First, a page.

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The Top Gear car review: Mitsubishi ASX
For:Has a measure of off-road ability, the ride is comfy, car-like to drive
Against:Not as practical as some rivals, harsh interior plastics
1.8 4 5dr 4WD
A crossover-hatch to rival the like of the Qashqai – better it, even – with sharp looks and a decent drive
The Mitsubishi ASX is not a car. It’s an ‘Active Sports X-over’, to give it the full marketing speak. Designed to take on the Qashqai in the...
What we say:
Roomier than a Qashqai, but somehow less practical, less desirable, and less good. Nearly there, Mitsubishi
What is it?
The ASX is Mitsubishi’s take on the Nissan Juke/Qashqai. It’s not as practical as the latter, and hardly as trendy as the former. Exciting it is not, but it has a measure of off-road ability and the ride is comfy. Go for 4WD to make the most of it. Despite the 2013 facelift, we’d still give it a miss.
Despite being narrower and only marginally lighter than the Nissan Qashqai, it somehow suffers less from top-heavy lolloping. This is especially noticeable over knobbly speedbumps, where the ASX feels low and car-like rather than lofty and SUV-like.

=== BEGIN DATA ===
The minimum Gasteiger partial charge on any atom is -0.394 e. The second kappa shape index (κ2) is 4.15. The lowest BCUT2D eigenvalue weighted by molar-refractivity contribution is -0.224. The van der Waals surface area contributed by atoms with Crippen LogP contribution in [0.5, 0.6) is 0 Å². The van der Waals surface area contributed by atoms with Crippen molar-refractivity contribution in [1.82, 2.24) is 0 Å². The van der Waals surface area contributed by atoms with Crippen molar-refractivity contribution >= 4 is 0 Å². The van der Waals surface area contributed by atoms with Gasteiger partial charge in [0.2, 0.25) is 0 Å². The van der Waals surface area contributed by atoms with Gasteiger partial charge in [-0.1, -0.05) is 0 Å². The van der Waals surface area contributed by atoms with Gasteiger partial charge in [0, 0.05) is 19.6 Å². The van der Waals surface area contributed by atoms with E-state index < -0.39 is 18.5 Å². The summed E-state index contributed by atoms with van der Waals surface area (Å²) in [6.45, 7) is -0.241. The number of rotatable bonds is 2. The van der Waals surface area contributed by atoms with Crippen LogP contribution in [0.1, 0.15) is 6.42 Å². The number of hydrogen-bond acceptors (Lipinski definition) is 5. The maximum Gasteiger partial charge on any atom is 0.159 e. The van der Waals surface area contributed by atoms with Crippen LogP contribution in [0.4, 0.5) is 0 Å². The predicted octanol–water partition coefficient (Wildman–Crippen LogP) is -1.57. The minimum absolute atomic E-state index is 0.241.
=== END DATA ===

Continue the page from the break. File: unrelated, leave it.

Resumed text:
Three engines are available: a 1.6-litre petrol with 115bhp, a 1.8-litre DiD with 114bhp, and a 2.2-litre DiD with 147bhp (which is only available with 4WD and an auto gearbox).
On the inside
Although they look dimensionally similar, the ASX beats the Nissan Qashqai for roominess, if not outright practicality. Mitsubishi has put it on exactly the same wheelbase as the larger Outlander SUV, then pruned bits from either end. So at its core is a spacious cabin, with 12 litres more bootspace than the Qashqai.
We’d like to see a more welcoming cabin - Mitsubishi claims the plastics are soft-touch, but they felt about a squidgy as Formica to us.
Thanks to the car’s size and SUV aspirations, running costs are more than a standard hatch’s. The 1.6 returns 47.1mpg and emits 137g/km of CO2. The diesel 1.8 returns 54.3mpg and not-particularly-impressive 136g/km of CO2.